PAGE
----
SummerStage in association with Brasil Summerfest Presents: Lenine & Martin Fondse Orchestra: The Bridge / Maíra Freitas / DJ Tutu Moraes
Saturday, July 19, 2014
7:00 p.m.–10:00 p.m.
A symbolic landmark for the historical relationship between Brazil and The Netherlands is the Mauricio de Nassau Bridge in Recife, which is a perfect replica of a bridge crossing the Amstel river in Amsterdam. This landmark has been the source of inspiration to create ‘The Bridge,’ put together the Brazilian singer-songwriter Lenine and the orchestra of the Dutch maestro Martin Fondse. After successful tours in countries such as Germany, The Netherlands, Portugal and various cities in Brazil, and after being elected as one of the best concerts in the history of renowned European festival, the Music Meeting, 'The Bridge' arrives in New York at SummerStage, Central Park.
Singer-songwriter, record producer and arranger Oswaldo Lenine Macedo Pimentel, is considered a "Brazilian of the world," bringing influences from cultural manifestations of his country in his compositions as well as numerous musical genres, disregarding labels or classifications. In addition to being a performer of note, Lenine is an accomplished composer for other artists, with a catalog of over 500 songs. Over his 30 year career he's released ten albums, earned five Latin Grammy Awards, nine Brazilian Music Awards, and worked with everyone from Living Color to Maria Rita, and according to Lenine himself, this is just the beginning.
Martin Fondse is one of European most cherished composers. He continually breaks new ground, and combines different styles in his work, establishing a remarkable balance between composition, improvisation, dialogue and personal expression. He has been awarded several international prizes (including Edison Award 2012). Martin worked with musicians like Basement Jaxx, Terry Bozzio, Peter Erskine, Doudou N´Diaye Rose e Pat Metheny, Vernon Reid and George Duke. The modern Martin Fondse Orchestra combines the instrumental settings of both classical orchestra – oboe and strings – and pop band – drums, piano and saxophones. It has its roots in jazz, merged with elements from pop, film and classical music.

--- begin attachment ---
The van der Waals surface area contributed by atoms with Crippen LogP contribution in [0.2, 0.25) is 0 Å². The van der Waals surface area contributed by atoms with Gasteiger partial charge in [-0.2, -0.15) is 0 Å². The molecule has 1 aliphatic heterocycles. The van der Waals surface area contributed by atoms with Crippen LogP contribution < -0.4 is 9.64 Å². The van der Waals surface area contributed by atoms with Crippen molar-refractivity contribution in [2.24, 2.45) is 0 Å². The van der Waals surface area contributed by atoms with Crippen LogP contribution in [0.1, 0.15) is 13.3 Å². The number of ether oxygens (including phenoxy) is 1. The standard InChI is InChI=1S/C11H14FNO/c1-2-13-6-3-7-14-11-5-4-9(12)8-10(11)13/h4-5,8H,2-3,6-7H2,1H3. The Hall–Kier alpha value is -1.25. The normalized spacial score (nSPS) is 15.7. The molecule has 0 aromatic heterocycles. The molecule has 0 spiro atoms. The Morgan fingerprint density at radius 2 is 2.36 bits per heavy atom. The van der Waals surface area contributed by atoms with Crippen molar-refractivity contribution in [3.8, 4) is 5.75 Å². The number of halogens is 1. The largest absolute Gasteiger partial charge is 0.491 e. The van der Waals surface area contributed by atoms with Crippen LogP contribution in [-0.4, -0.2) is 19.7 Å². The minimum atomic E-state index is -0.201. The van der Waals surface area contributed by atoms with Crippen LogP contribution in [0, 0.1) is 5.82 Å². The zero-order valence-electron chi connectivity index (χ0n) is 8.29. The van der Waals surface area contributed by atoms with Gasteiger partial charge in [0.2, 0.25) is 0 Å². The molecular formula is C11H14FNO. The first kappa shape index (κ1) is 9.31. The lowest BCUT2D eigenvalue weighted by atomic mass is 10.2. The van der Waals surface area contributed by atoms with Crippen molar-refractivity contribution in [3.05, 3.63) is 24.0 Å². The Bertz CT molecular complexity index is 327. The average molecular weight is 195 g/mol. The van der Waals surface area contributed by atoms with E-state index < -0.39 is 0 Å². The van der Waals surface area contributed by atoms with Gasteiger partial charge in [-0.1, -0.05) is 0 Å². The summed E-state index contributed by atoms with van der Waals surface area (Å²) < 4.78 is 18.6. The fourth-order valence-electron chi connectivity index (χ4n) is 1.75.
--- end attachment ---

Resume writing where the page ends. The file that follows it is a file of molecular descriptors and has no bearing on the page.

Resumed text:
Critically acclaimed, singer and pianist Maíra Freitas can’t remember not playing the piano. Daughter of legendary samba and MPB star Martinho da Vila, Maíra received her first instrument at age 6 - pink and adorned with Hello Kitty stickers the little piano was the first step towards a solid education as an instrumentalist and composer. After her classical training, Maira developed a strong taste for Brazilian popular music - MPB. She loves the music of Chico Buarque, Gonzaguinha, Nana Caymmi, Paulinho da Viola and, of course, her father Martinho da Vila, among many. Maira refined her popular piano skills with well-known masters such as Cristovão Bastos, Leandro Braga, Marcos Nimrichter and Sheila Zagury. For her self-titled maiden project, produced by her sister Mart’nália (famed singer/songwriter on her own), the young singer from Rio has surrounded herself with top-notch musicians building a personal and well thought-out repertoire of songs that reflect her personality. Maíra arrives with a veteran’s security, immediately imprinting her own personal Brazilian style which is both classic and popular, and experimenting new technologies on stage like samplers, loops, electronic effects.
Tutu Moraes, DJ and music producer, started taking Brazilian music to dance floors in the late 90’s. His unusual music-sets have a grouping of different genres that combine ”pontos“ de umbanda and candomblé (Afro-Brazilian religions), ”carimbó”, “frevo”, “maxixe”, “gafieira”, the “tropicália” musical movement and even “marchinhas” (classic Carnaval songs). Besides this remarkable mix, Tutu’s composition embodies all the various samba segments and the independent Brazilian music, thus creating an atmosphere of wide and diverse repertoire. Nowadays all of this blends at the very popular Santo Forte party, created by Tutu Moraes eight years ago, that brings a general gathering of Brazilian music from all times and that takes more than a thousand people every month to the Grand Metrople in Sao Paulo to dance to the sound of his repertoire and the different rhythms that it proposes. His DJ set, affectionately nicknamed “Brasucália” is in constant transformation though it never abandons popular Brazilian music classics and its revered artists.
Doors open at 6:00pm